by Gabriella Patino
When asked what the college admissions process looks like, a typical high school senior would give one of many different answers. For example, they may picture a group of robots sitting around a table, reading stacks of papers, judging people by numbers and facts. All of our hard work over four years shows up in one tab on our computers before we drag our finger to the dreaded submit button. There is no doubt that this process is nerve-racking. After that, the waiting begins, and we pray that we said just the right thing to get us into that one school. When results start rolling in, so does the blame game. As a student body, we credit each other’s successes to a short list of things, among which are perfect test scores, the number of clubs they started, or, my personal least favorite, affirmative action.
According to the National Center for Education Statistics, the national graduation rates by ethnicity in the year 2014-15 were as follows: American Indians—72%, African Americans—75%, Hispanic—78%, White—88%, Asian/Pacific Islander—90%. These percentages suggest that certain groups groups are at somewhat of a disadvantage compared to others in our country. The National Conference of State Legislatures states that it’s important to remember “affirmative action is more of a process than just an admissions policy.” This means affirmative action also puts outreach programs in place to encourage those graduating minority percentages to apply to college. Then, once the students attend college, they receive financial benefits and support programs on campus, encouraging them to succeed.
Affirmative action was originally meant to compensate for years of racial oppression that led to social and economic inequalities. In 1965, when only a small percentage of graduating students from undergraduate universities, law schools, and medical schools were from a minority group, President Lyndon B. Johnson signed an executive order that required race to be taken into account when employing those minorities. Soon, colleges and universities adopted the concept as well and started looking at race when considering admission. It brought more diversity to campuses across the country, and colleges thought students had better opportunity for social development.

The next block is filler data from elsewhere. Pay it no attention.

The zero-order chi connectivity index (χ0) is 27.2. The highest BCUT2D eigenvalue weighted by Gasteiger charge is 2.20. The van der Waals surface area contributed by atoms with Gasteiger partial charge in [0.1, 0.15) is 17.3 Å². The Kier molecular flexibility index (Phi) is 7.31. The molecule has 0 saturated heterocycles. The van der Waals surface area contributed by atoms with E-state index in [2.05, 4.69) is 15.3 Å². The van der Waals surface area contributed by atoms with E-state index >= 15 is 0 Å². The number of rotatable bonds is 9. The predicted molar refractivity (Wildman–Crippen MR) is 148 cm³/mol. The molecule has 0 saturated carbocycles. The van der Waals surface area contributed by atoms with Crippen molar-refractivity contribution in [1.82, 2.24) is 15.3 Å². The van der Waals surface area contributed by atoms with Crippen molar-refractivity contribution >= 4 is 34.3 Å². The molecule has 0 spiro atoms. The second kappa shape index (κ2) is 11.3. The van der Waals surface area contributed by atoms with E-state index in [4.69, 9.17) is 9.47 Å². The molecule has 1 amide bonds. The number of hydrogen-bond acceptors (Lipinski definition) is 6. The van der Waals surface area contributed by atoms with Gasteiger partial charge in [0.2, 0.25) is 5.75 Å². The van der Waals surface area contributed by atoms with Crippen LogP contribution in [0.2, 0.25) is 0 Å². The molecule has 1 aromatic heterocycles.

Those without the economic disadvantage are still receiving the benefits of affirmative action. David Sacks and Peter Thiel, famous entrepreneurs and writers on the Stanford Alumni online magazine, point out, “If ‘diversity’ were really the goal, then preferences would be given on the basis of unusual characteristics, not on the basis of race.” This points out the fact that skin tone doesn’t define who we are as people. Economic, geographic, and social differences in each individual’s life are what make them diverse and shine through in their application to really show colleges what students are going to bring to the campus.
In 1998, when California abolished affirmative action, minority representation fell 61% at UC Berkeley and 36% at UCLA. Statistically, affirmative action has helped minority groups. This drop in representation was under circumstances in which admission was solely based on academic achievement. These numbers confirm that with affirmative action in place, race is a big factor in the college admissions process. 19 years later, affirmative action is still in the headlines as the Trump administration takes a closer look at cases against Harvard University. A group of anti-affirmative action Asian-Americans feels like they are being unjustly held to higher standards compared to other minority groups. Research from the National Association for College Admission Counseling has shown that Asian-Americans score higher on standardized tests than other races. The students have the scores, so counselors focus on making the applications as unique as possible in other regards. One college counselor as even gone so far as to say he’s encouraging kids to “appear less [Asian].” Brian Taylor, the director of a college counseling company by the name of Ivy Coach, explains this phenomenon. “While it is controversial, this is what we do,’’ he says. “We will make them appear less Asian when they apply.” This mindset is a result of the competition for a spot with a disproportionate amount of applicants compared to other groups.
The case against affirmative action is a strong one. Perhaps with the progressive culture and opportunity in this country, a new system is turning the corner. As people continue to speak their minds on the subject, friction is created and change can’t be long to follow.